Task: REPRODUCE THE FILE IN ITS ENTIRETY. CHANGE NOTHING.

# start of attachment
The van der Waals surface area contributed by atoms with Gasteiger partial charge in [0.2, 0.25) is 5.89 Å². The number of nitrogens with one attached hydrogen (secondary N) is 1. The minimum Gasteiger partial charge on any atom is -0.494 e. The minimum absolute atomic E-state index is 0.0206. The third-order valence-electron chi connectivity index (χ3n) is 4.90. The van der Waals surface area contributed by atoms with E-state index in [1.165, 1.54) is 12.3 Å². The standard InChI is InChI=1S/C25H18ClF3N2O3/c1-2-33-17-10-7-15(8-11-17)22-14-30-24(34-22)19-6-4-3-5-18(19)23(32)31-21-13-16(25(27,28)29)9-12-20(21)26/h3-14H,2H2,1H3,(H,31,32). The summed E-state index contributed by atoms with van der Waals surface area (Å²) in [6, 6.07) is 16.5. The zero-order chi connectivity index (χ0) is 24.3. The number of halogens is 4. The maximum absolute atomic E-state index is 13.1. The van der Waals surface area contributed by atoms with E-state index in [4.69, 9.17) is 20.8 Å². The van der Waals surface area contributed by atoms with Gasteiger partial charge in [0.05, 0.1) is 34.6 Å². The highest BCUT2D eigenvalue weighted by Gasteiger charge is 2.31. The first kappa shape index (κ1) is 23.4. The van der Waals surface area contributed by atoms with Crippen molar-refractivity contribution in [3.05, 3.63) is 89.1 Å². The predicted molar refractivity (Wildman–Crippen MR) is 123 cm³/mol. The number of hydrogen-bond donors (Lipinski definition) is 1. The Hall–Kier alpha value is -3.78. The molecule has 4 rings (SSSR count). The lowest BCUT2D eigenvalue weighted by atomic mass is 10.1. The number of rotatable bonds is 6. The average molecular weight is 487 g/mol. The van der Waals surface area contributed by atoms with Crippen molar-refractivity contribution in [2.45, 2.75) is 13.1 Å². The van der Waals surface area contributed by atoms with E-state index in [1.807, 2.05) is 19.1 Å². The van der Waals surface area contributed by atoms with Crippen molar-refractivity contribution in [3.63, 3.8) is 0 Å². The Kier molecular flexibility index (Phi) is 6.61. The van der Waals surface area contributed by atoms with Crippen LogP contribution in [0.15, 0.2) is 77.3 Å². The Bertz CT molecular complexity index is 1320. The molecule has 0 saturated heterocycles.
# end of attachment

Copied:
The van der Waals surface area contributed by atoms with Gasteiger partial charge in [0.2, 0.25) is 5.89 Å². The number of nitrogens with one attached hydrogen (secondary N) is 1. The minimum Gasteiger partial charge on any atom is -0.494 e. The minimum absolute atomic E-state index is 0.0206. The third-order valence-electron chi connectivity index (χ3n) is 4.90. The van der Waals surface area contributed by atoms with E-state index in [1.165, 1.54) is 12.3 Å². The standard InChI is InChI=1S/C25H18ClF3N2O3/c1-2-33-17-10-7-15(8-11-17)22-14-30-24(34-22)19-6-4-3-5-18(19)23(32)31-21-13-16(25(27,28)29)9-12-20(21)26/h3-14H,2H2,1H3,(H,31,32). The summed E-state index contributed by atoms with van der Waals surface area (Å²) in [6, 6.07) is 16.5. The zero-order chi connectivity index (χ0) is 24.3. The number of halogens is 4. The maximum absolute atomic E-state index is 13.1. The van der Waals surface area contributed by atoms with E-state index in [4.69, 9.17) is 20.8 Å². The van der Waals surface area contributed by atoms with Gasteiger partial charge in [0.05, 0.1) is 34.6 Å². The highest BCUT2D eigenvalue weighted by Gasteiger charge is 2.31. The first kappa shape index (κ1) is 23.4. The van der Waals surface area contributed by atoms with Crippen molar-refractivity contribution in [3.05, 3.63) is 89.1 Å². The predicted molar refractivity (Wildman–Crippen MR) is 123 cm³/mol. The number of hydrogen-bond donors (Lipinski definition) is 1. The Hall–Kier alpha value is -3.78. The molecule has 4 rings (SSSR count). The lowest BCUT2D eigenvalue weighted by atomic mass is 10.1. The number of rotatable bonds is 6. The average molecular weight is 487 g/mol. The van der Waals surface area contributed by atoms with Crippen molar-refractivity contribution in [2.45, 2.75) is 13.1 Å². The van der Waals surface area contributed by atoms with E-state index in [1.807, 2.05) is 19.1 Å². The van der Waals surface area contributed by atoms with Crippen molar-refractivity contribution in [3.63, 3.8) is 0 Å². The Kier molecular flexibility index (Phi) is 6.61. The van der Waals surface area contributed by atoms with Crippen LogP contribution in [0.15, 0.2) is 77.3 Å². The Bertz CT molecular complexity index is 1320. The molecule has 0 saturated heterocycles.